Zero-hours contracts should be renamed 'flexible-hours contracts' and are good for your work-life balance, Iain Duncan Smith says

The work and pensions secretary says the contracts are actually 'good'

Jon Stone
Friday 17 April 2015 12:26
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Iain Duncan Smith
Iain Duncan Smith

Zero-hours contracts should be renamed 'flexible-hours contracts' and are good for workers’ “work-life balance”, Iain Duncan Smith has argued.

The work and pensions secretary said the contracts, which allow employers to summarily tell workers how many hours they can work on any given day, were subject to “scare stories” originating from Labour.

“Zero hour contracts are badly named – I don’t know whoever came up with that idea, they should be named the flexible hours contracts,” he told Sky News this morning.

Mr Duncan Smith appeared to suggest that the contracts provided adequate employment – at an average of 25 hours a week – and that although this was not full-time, they helped people keep a good “work-life balance”.

“The people who actually use that contract are for the most part people with caring responsibilities, students, people who can’t guarantee fixed hours over a series of weeks and who are able therefore to flex their work and take their work as necessary,” he said.

“We know two things people with these zero hours contracts: we know that people who do them are more satisfied with their work-life balance, interestingly enough, and we know that people who do them are not working tiny numbers, it’s actually 25 hours a week.”

“The media and others have got this completely wrong,” he added, before noting that “only” 2% of the population were on the contracts, a total of 697,000 people.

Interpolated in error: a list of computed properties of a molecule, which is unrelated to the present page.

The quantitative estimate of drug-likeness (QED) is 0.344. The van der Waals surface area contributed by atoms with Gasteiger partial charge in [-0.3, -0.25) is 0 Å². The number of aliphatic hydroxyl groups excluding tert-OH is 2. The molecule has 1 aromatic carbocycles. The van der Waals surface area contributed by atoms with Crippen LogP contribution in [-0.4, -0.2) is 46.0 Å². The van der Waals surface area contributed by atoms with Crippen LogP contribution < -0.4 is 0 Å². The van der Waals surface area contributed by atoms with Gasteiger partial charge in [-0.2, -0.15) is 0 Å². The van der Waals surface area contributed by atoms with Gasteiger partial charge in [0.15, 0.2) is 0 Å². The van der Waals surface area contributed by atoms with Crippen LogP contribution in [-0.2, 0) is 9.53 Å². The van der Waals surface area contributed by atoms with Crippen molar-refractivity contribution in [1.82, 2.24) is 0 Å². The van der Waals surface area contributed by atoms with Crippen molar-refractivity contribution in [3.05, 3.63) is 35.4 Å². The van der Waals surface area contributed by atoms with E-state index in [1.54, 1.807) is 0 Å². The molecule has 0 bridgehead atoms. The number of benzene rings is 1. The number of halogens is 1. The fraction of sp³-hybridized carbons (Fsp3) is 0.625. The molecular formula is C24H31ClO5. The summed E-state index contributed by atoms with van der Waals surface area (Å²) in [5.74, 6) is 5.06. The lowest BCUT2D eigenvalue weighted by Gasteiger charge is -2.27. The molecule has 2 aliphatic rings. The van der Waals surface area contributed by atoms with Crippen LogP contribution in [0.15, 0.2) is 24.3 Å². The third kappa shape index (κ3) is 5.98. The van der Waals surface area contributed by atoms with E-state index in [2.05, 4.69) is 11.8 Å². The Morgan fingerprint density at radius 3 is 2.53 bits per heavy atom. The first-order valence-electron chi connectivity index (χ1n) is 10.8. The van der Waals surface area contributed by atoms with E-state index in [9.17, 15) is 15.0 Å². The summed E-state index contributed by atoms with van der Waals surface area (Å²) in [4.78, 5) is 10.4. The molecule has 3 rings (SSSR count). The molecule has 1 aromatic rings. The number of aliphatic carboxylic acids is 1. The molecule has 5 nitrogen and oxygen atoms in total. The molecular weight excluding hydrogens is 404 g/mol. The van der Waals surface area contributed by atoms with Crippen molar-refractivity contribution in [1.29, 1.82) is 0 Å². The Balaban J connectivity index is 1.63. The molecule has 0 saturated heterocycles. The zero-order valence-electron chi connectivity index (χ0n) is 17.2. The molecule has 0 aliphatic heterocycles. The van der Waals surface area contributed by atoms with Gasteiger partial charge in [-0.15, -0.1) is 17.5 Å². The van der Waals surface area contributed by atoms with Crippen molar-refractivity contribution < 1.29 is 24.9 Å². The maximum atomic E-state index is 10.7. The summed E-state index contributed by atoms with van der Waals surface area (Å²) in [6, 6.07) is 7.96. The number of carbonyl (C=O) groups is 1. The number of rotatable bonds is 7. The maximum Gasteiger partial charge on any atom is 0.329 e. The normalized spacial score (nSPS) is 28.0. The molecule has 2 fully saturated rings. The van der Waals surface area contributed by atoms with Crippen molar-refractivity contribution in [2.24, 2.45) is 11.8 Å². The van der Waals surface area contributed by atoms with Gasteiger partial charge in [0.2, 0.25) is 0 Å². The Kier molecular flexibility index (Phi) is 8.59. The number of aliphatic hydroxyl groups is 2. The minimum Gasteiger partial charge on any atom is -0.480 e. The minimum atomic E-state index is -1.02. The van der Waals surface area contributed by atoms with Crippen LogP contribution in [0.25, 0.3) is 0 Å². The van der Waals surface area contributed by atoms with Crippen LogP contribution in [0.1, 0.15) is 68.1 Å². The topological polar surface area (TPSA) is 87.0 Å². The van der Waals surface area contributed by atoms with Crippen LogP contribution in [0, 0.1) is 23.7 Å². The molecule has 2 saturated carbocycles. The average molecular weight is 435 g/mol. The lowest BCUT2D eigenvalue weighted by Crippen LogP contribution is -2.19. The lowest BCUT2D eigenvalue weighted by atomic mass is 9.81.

Labour says they would give zero-hours employees the power to ask for a full contract if they worked regular hours for three months.

The Green Party says it wants to emulate the German contract system where a quarter of the hours in a contract can be flexible but that employers have to give workers a base number of hours.

Mr Duncan Smith's claim that 25 hours a week is adequate employment is despite his new Universal Credit programme sanctioning people working less than 35 hours a week.

He also noted that the Coalition had introduced a provision to prevent employers from including exclusivity clauses in the contracts.

“We’ve actually changed that and I think therefore this is good,” he said.

However, because of the nature of the contracts, the Coalition’s reform does not prevent employers from simply refusing to give workers any hours if they work for another employer.

The 2% figure given by Mr Duncan Smith for the contracts is for the economy as a whole; recent increases in employment have seen substantial rises in zero hour contracts as a proportion of jobs created.

Rachel Reeves, Labour’s shadow work and pensions secretary, said: “Iain Duncan Smith’s comment shows again how completely out of touch David Cameron’s Tories are with the lives of working people. We don’t need to rename exploitative zero-hours contracts, we need to ban them."

TUC General Secretary Frances O’Grady said: “Whatever you call a zero-hours contract it is still a recipe for insecurity and exploitation, where the boss holds all the power.

“If you put lipstick on a pig, it is still a pig. But as ‘zero-hours contracts’ is a bit of a mouthful, perhaps we could call them ‘IDS jobs’ in the future.”

The work and pensions secretary was appearing on Sky News to hail positive jobs figures which saw unemployment fall to its lowest level since July 2008.

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